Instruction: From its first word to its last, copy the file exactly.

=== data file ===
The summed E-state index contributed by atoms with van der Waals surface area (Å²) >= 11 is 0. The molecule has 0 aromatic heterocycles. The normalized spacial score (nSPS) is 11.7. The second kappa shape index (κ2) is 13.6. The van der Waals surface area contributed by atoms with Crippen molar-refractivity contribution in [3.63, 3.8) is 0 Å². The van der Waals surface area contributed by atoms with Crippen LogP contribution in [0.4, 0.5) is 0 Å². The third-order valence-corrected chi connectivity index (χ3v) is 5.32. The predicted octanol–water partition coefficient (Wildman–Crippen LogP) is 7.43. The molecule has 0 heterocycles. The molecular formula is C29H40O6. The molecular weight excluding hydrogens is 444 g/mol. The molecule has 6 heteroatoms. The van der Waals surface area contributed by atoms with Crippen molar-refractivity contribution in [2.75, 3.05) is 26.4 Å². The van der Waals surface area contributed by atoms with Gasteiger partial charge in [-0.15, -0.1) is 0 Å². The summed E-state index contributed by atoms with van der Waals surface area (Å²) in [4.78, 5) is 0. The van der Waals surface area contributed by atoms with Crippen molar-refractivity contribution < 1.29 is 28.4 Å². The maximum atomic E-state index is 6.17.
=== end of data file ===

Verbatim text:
The summed E-state index contributed by atoms with van der Waals surface area (Å²) >= 11 is 0. The molecule has 0 aromatic heterocycles. The normalized spacial score (nSPS) is 11.7. The second kappa shape index (κ2) is 13.6. The van der Waals surface area contributed by atoms with Crippen molar-refractivity contribution in [3.63, 3.8) is 0 Å². The van der Waals surface area contributed by atoms with Crippen LogP contribution in [0.4, 0.5) is 0 Å². The third-order valence-corrected chi connectivity index (χ3v) is 5.32. The predicted octanol–water partition coefficient (Wildman–Crippen LogP) is 7.43. The molecule has 0 heterocycles. The molecular formula is C29H40O6. The molecular weight excluding hydrogens is 444 g/mol. The molecule has 6 heteroatoms. The van der Waals surface area contributed by atoms with Crippen molar-refractivity contribution in [2.75, 3.05) is 26.4 Å². The van der Waals surface area contributed by atoms with Gasteiger partial charge in [-0.15, -0.1) is 0 Å². The summed E-state index contributed by atoms with van der Waals surface area (Å²) in [4.78, 5) is 0. The van der Waals surface area contributed by atoms with Crippen molar-refractivity contribution < 1.29 is 28.4 Å². The maximum atomic E-state index is 6.17.